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The taxability of an individual in India depends upon his residential status in India for any particular financial year.
For the purpose of income tax in India, the income tax laws in India classifies taxable persons as:
a. A resident
b. A resident not ordinarily resident (RNOR)
c. A non-resident (NR)
The taxability differs for each of the above categories of taxpayers. Before we get into taxability, let us first understand how a taxpayer becomes a resident, an RNOR or an NR.
A taxpayer would qualify as a resident of India if he satisfies one of the following 2 conditions :
1. Stay in India for a year is 182 days or more or
2. Stay in India for the immediately 4 preceding years is 365 days or more and 60 days or more in the relevant financial year
In the event an individual leaves India for employment during an FY, he will qualify as a resident of India only if he stays in India for 182 days or more. This otherwise means, condition (b) above of 60 days would not apply to him
Resident Not Ordinarily Resident
If an individual qualifies as a resident, the next step is to determine if he/she is a Resident ordinarily resident (ROR) or an RNOR. He will be a ROR if he meets both of the following conditions:
1. Has been a resident of India in at least 2 out of 10 years immediately previous years and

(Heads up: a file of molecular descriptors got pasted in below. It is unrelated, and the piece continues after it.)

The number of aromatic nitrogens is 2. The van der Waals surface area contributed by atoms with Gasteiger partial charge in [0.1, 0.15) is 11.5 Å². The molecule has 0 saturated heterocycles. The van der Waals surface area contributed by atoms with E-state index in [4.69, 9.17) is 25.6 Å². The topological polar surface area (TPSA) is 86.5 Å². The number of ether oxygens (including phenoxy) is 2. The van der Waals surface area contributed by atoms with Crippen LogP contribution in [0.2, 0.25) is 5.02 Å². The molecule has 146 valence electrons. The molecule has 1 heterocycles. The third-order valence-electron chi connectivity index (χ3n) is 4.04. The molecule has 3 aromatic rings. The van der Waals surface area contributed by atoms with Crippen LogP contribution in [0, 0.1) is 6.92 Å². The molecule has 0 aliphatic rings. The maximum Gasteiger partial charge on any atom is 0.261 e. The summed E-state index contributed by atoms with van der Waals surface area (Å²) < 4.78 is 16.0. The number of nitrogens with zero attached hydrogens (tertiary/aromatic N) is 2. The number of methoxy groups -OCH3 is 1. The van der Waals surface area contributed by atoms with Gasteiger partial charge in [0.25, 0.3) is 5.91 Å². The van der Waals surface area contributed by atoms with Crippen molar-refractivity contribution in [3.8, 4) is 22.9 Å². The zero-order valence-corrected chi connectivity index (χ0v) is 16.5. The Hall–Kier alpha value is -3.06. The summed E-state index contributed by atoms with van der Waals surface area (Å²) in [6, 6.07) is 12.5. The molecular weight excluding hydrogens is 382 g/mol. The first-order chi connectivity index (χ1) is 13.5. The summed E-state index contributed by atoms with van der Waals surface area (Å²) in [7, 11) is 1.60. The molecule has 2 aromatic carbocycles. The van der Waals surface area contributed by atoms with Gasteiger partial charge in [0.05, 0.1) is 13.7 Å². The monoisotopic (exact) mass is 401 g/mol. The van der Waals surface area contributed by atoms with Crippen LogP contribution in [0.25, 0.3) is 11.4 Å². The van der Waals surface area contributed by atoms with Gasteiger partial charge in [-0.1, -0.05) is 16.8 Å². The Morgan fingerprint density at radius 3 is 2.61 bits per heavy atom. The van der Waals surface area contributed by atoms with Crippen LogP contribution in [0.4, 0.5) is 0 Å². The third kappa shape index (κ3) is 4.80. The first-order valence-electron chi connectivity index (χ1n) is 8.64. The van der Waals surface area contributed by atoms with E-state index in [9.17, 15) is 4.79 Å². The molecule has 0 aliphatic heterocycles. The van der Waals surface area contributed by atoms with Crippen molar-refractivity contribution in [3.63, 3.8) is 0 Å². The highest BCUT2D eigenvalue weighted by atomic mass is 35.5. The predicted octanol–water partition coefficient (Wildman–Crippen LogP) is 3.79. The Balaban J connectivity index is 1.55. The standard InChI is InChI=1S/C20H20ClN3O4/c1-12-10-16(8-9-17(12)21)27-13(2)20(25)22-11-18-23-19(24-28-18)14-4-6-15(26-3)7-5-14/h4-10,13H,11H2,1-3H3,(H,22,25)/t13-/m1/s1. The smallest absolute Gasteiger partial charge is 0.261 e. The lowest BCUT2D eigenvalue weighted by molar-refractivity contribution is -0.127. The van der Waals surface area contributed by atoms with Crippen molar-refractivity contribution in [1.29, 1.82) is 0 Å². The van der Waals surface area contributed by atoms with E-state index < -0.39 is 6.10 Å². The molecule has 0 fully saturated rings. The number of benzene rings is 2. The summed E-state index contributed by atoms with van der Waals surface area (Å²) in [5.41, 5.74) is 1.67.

2. Has stayed in India for at least 730 days in 7 immediately preceding years
Therefore, if any individual fails to satisfy even one of the above conditions, he would be an RNOR.
An individual satisfying neither of the conditions stated in (a) or (b) above would be an NR for the year.
Resident: A resident will be charged to tax in India on his global income i.e. income earned in India as well as income earned outside India.
NR and RNOR: Their tax liability in India is restricted to the income they earn in India. They need not pay any tax in India on their foreign income.
-Please check your residential status according to above explanations.
-Also note that in a case of double taxation of income where the same income is getting taxed in India as well as abroad, one may resort to the Double Taxation Avoidance Agreement (DTAA) that India would have entered into with the other country in order to eliminate the possibility of paying taxes twice.
-In accordance with Rule 128, in order to claim FTC (foreign tax credit), you would be required to file following documents on or before due date of filing of return:
- A statement of :
- foreign income offered to tax
- foreign tax deducted or paid on such income in Form No. 67
- Certificate or statement specifying the nature of income and the amount of tax deducted therefrom or paid by the taxpayer :
- From the tax authority of the foreign country
- from the person responsible for the deduction of such tax
- signed by the taxpayer
- Proof of payment of taxes outside India
We may assist you in entire procedure.